March 6, 2011: In Libya, the Kadaffi clan is desperately trying to suppress an uprising among most of its six million inhabitants. The Kadaffis have found that the most dependable troops can be obtained from the nomadic Tuareg tribes in the southwest, and further southwest through Algeria Mali and Niger. There are about five million Tuareg in these countries, but only about ten percent are in Libya. The most likely recruits are to be found in Mali and Niger, and that's where men from the local Libyan embassy have been offering young men $10,000 to join, and several thousand dollars a week to fight in Libya. This is nothing new for the Tuareg, who have been serving as mercenaries for Kadaffi since the 1970s. But now thousands of them are being hired. Times are hard for the Tuareg in Mali and Niger, where drought, and hostile locals have made life difficult. Kadaffi is offering a large payday for those who join. Even if the Tuareg men don't come back, their families have the $10,000, and whatever else their sons send back. If the Tuareg succeed in putting down the rebellion, Kadaffi will likely reward his Tuareg warriors, as he has in the past.
In Libya, most of the 45,000 man army has either joined the rebels or deserted. The security services (80,000 men of the Revolutionary Guard, Peoples' Militia and secret police) have also suffered desertions. Worse, but these guys are trained to bully and terrorize civilians, not fight a war. Kadaffi desperately needs some kickass fighters who don't mind killing Libyan civilians.
The Tuareg have a lot of experience in the violence department. The Tuareg tribes have, for centuries, had a hostile relationship with their settled neighbors in general, and the peoples to the south in particular. The Tuaregs, who are lighter skinned (they are distant cousins of the ancient Egyptians and Semitic peoples) than the sub-Saharan Africans, speak different languages (again, related to ancient Egyptian, not the Bantu, and other language groups found to the south) and have a different lifestyle.
The sub-Saharan governments, especially in Niger, have played up the racial differences, tagging the Tuareg as evil "whites" and urging the destruction of the hated nomads. The southerners do have a beef, in that the nomadic Tuareg have been raiding the more settled blacks for a long time (like thousands of years.) So the animosity is nothing new.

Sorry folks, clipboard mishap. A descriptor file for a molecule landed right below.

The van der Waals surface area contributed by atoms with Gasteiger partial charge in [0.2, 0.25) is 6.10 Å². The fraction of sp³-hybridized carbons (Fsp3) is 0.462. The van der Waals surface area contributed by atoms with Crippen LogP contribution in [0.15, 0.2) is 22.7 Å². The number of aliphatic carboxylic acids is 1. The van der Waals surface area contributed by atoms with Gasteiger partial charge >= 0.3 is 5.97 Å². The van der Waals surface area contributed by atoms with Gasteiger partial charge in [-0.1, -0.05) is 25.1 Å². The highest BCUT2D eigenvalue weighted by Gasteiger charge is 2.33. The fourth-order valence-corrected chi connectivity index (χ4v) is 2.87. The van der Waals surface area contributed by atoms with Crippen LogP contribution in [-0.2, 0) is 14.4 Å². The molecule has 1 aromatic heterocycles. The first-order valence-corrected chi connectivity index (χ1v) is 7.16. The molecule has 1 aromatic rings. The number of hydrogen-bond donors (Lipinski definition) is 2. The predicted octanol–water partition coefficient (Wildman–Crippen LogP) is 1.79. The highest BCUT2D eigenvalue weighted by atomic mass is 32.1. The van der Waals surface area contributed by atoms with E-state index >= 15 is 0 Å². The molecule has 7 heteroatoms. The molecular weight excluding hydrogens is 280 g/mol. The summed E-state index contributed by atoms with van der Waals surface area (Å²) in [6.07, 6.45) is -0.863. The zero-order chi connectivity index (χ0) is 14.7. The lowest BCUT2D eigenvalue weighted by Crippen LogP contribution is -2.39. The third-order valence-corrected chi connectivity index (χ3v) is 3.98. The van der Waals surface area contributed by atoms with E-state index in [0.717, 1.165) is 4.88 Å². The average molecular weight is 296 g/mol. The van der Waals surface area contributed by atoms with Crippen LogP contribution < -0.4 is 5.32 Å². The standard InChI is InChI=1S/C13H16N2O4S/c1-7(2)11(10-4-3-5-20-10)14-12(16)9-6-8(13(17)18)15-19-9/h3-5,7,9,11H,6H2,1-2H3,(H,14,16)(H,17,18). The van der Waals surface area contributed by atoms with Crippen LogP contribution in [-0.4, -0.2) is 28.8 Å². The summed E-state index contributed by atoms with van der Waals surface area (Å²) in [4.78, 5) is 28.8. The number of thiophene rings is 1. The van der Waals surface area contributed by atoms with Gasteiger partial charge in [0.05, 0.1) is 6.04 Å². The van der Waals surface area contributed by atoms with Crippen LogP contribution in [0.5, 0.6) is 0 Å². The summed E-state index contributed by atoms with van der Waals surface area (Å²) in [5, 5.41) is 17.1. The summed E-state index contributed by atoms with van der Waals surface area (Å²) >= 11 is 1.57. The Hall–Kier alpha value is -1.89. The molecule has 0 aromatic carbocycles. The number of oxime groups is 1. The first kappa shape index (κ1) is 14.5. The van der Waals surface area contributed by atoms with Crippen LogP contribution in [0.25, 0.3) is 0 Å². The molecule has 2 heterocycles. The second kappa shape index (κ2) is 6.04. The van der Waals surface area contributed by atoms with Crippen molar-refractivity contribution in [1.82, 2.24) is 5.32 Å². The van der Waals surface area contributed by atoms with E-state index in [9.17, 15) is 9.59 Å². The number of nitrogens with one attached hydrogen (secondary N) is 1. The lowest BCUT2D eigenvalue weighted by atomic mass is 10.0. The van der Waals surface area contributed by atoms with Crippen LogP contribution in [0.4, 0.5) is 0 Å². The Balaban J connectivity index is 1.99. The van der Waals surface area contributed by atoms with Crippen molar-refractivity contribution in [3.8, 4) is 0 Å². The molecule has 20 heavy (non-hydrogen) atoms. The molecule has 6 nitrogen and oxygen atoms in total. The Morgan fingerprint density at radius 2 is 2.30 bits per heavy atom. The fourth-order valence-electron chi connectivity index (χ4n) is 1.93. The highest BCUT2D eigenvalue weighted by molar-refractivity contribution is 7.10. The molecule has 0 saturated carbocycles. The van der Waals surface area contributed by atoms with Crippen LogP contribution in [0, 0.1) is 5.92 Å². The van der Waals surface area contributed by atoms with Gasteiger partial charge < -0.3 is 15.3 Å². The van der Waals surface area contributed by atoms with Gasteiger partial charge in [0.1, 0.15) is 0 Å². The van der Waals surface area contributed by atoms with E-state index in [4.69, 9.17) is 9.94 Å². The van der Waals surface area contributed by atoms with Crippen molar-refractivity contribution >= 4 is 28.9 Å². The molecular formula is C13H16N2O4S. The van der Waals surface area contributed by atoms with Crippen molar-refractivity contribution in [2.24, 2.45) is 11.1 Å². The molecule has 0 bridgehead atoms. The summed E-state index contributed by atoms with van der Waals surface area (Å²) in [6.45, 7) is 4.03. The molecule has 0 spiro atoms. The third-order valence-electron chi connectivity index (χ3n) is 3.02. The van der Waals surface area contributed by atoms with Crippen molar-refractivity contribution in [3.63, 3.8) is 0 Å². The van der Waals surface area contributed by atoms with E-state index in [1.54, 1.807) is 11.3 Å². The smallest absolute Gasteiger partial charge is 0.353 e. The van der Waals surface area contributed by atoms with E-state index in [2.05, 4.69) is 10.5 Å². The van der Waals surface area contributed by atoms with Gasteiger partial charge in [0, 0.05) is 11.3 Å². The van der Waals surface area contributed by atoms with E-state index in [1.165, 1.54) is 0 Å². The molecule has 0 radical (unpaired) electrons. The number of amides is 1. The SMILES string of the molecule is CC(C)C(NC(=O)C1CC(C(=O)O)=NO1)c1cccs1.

In addition to work as mercenaries in Libya, there is another new element. Al Qaeda has been hiring Tuareg to help move drugs north. Unlike the more secular Kadaffi, al Qaeda does have some problems with how the Tuaregs practice Islam. The Tuareg take their Islam in a decidedly Tuareg fashion. That is, many ancient religious practices were incorporated into the Tuareg version of Islam. This sort of thing is anathema to al Qaeda, in particular, and Islamic radicals in general. Leave the Tuareg and al Qaeda together long enough, and you can expect some homegrown Tuareg counter-terrorist action. But the Mali government doesn't want to wait, for they know that al Qaeda might get into some local mischief first. And the Western nations don't want al Qaeda to have a sanctuary, not matter how transitory, anywhere on the planet, even in the middle of the desert.
The relations with the local tribes, especially the powerful Tuareg, are complicated. The Tuareg are not fond of Islamic terrorism, but young Tuareg are allowed, by their tribal chiefs, to work with al Qaeda as hired guns. The pay is good, and, so far, not too dangerous. But the young Tuareg are picking up some radical ideas from their al Qaeda bosses, and that is causing some tension with tribal leaders.
The drug smuggling is actually handled by Arab gangsters that are not terrorists. Al Qaeda gets paid lots of money to provide security for the drugs as they make the long run through the Sahara. The Tuareg provide local knowledge of the terrain, and people, at least in the far south.
The Tuareg, like the Somalis and Afghans, are tribal warriors. If led by Tuareg with military training (like those who have long served in the Libyan army), they would be more effective, but not on a par with trained troops. There are over 100,000 Tuareg men through the tribal zone that are potentially willing to take the Libyan offer to fight. But getting these tribesmen to northern Libya, where the fighting is, takes time. Most of the new recruits are being moved by truck, and this can take days. But if Kadaffi can keep the rebels away from his stronghold in Tripoli (in northwest Libya) for a week or so, a substantial force of several thousand armed and loyal Tuareg can be assembled. These mercenaries would prove a difficult force to overcome.